Packaging Your Services Part 2: Three-tier Pricing Strategy

sam hollis

Sam Hollis is a Web Designer, Business Owner, Dad,  Digital Marketing Expert and Podcaster

‘I’m always happy to chat and advice is always free’

Last month, I talked about the advantages of packaging your services, and how the practice could earn you more money by making purchases easier for you and your clients.

Today, I want to build on that by telling you one of the best ways to price your packaged services to get the most out of them and boost the amount customers are willing to pay.

The Idea Behind Pricing Tiers

If you are selling multiple products, services or packages that offer the same general benefits, but at different levels of quality or provision, then it’s usually best to price your products in tiers. Each tier represents a distinctly different level of payment and provision, from basic to complete, premium or luxury, depending on what you are selling.

A good way to think of this is to imagine classes on a train or plane. Everyone is taking the same journey, but those in first-class pay vastly more for better seats, better food, more space and perhaps a glass of Champagne.

What is more, and what is useful for business people like you and me; people in first-class or any other premium business service, are usually willing to pay much more than the cost that the extra services like Champagne and comfy seats cost to deliver. Carefully designed tiered pricing systems can add in a whole new level of profit from customers willing to pay more for better service. It can also convince less wealthy customers to increase their spending.

The Magic Number

Three, as they say, is the magic number, and tier-pricing is no different. Offering customers three tiers of pricing works incredibly well. For absolute best effect, your three tiers should be priced roughly according to these guidelines:

  • Value – This should be the absolute minimum the customer needs or wants from your service, with enough cost added on to make a solid, but not lavish, profit.
  • Standard – This should be aimed at the average customer. Giving them what they want and charging them what they can pay. One big benefit of three-tier pricing is that customers will pay more for the middle option than they would otherwise (more below). So if you are using a pre-existing product, you can consider adding a little to the price.
  • Quality – This contains everything the customer could need or want at the highest quality. It is often priced to make a higher proportional profit than the previous two options, especially where luxury, rather than necessity, is what is being offered. Target the very wealthiest and most demanding of customers with this offering.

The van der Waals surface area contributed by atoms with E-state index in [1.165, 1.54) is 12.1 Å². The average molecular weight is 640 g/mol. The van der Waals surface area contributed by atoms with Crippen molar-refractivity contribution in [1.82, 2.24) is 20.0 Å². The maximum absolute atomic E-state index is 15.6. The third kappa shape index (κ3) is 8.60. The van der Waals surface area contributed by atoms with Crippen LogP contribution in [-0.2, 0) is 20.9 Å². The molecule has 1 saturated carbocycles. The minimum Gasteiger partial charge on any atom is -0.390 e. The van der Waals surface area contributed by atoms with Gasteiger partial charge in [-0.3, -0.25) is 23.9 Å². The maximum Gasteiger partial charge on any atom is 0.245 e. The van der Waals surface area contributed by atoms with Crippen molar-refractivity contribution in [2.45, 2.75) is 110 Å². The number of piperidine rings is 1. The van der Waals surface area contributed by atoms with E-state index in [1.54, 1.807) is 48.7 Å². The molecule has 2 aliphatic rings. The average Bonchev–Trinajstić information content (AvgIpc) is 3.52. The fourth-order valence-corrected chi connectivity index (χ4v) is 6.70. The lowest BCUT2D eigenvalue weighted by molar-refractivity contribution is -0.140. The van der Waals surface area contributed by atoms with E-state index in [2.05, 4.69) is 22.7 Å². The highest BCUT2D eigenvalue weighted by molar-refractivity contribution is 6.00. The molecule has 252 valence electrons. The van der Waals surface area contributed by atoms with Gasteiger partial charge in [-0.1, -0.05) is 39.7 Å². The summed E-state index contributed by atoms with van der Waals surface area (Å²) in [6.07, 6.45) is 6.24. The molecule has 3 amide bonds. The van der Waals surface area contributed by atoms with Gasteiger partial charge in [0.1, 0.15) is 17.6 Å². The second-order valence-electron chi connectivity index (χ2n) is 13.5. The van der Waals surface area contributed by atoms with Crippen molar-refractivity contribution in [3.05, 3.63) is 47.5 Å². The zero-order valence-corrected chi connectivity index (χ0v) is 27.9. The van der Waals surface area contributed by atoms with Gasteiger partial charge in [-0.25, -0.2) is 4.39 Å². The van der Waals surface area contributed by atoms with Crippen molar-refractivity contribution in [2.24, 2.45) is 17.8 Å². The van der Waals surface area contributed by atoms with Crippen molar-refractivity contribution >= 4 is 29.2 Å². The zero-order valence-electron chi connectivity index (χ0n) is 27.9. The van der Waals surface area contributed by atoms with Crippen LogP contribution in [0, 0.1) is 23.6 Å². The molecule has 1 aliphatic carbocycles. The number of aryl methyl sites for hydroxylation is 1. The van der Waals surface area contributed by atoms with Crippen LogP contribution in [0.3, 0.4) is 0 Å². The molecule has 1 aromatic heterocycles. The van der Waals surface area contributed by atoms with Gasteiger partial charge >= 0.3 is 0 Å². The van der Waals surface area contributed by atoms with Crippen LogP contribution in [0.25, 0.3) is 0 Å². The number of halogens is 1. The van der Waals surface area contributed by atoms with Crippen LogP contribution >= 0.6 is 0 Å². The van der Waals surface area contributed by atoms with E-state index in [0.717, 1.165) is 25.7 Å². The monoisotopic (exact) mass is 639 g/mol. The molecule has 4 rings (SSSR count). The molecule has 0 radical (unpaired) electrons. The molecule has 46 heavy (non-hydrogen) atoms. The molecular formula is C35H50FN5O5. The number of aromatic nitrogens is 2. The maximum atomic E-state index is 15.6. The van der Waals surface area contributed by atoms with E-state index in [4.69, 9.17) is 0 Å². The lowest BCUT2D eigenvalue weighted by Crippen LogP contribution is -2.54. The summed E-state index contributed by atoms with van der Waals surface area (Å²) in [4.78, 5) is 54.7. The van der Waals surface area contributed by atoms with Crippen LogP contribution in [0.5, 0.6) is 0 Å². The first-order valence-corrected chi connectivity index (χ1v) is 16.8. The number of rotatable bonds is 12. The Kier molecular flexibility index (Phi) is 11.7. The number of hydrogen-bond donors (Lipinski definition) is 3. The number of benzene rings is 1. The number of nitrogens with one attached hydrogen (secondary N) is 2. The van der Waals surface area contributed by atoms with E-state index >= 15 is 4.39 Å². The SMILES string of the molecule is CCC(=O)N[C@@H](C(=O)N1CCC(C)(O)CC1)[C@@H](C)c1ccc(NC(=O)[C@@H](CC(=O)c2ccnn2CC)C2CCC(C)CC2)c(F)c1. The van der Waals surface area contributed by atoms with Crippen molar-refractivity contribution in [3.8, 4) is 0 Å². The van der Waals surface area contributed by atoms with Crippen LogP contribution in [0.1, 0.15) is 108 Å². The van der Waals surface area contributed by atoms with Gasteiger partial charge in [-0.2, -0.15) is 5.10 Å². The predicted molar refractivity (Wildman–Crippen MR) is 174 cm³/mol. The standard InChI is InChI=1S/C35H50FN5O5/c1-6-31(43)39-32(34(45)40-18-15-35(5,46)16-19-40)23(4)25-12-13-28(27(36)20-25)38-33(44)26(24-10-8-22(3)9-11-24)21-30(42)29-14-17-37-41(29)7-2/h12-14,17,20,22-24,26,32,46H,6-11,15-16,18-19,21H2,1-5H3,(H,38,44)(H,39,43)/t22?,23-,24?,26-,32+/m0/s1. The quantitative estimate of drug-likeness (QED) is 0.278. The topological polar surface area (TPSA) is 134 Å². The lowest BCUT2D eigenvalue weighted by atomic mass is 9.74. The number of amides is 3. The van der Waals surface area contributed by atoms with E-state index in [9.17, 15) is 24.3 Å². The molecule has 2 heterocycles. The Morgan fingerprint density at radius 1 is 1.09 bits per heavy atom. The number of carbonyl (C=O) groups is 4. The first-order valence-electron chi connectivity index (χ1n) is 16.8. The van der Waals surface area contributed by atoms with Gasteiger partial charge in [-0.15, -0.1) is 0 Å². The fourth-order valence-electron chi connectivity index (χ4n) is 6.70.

How does three-tier pricing benefit me as a seller?


This system works in most situations and in many ways. It has also been proven to offer many benefits to sellers:


  1. It provides a good option for all your target customers – Assuming it is designed well. Keep the basic option basic and the premium option premium!
  2. It gives the customer options, making them feel in control and spurring them on to buy.
  3. Customers who might otherwise have paid for the basic option often decide to go for the standard simply because it is the standard. It’s an effect similar to keeping up with the Joneses and not wanting to stand out as a miser.
  4. The existence of a premium option leads people to be happy to pay more for the standard option. The customer tends to think that if people are willing to pay all that money for the premium, they can afford that bit more.
  5. In fact, a well-priced three-tier strategy can bring in more by inflating the price of the standard option than the premium option brings in altogether. A higher-priced top tier is proven to push up profit on the standard tier option, so don’t worry about overpricing the premium option or only getting a few leads on it. That’s what it’s there for!
  6. Online, the strategy can be analysed by counting clicks and conversions, allowing you to tweak it to perfection!


    Hints and tips for setting out your three-tier offering

    Imagine your pricing strategy not as a load of prices, but as a machine for generating profits. Tweak it and maintain it to get the best results.

    • Clearly display the extra value you are offering at premium levels.
    • Don’t try to jazz up your basic offering too much or it will stop people paying extra for the higher tiers.
    • There are three main ways you can increase the value of your higher-tier offerings – By offering more of what is available at lower tiers, by offering a higher quality version of lower-tier offerings and by offering extras that aren’t available in lower tiers. For best results, utilise all three.
    • Ensure the middle option is clearly the best value by making the jump from basic to standard smaller than the jump from standard to premium and by simply saying that it offers the best value.
    • If you want to get into numbers, the scientific ideal (and this is by no means a one-size-fits-all solution) is generally to have a standard option that is just under twice the price of your basic option and a premium option that is just under three times the price of the standard.

    If you want to see what a three-tier offering looks like in practice, check out my Pay As You Go Websites page. I don’t want to toot my own horn, but it’s a fairly good example of three-tier pricing and it brings in good leads.

    Of course, the rules aren’t set in stone and it’s always good to try things. Make alterations and work out what is best for you.

    In almost any situation though, it’s worth at least trying the three-tier system. Pop it up on your website and other marketing media, or talk to me about getting it out there on the internet.



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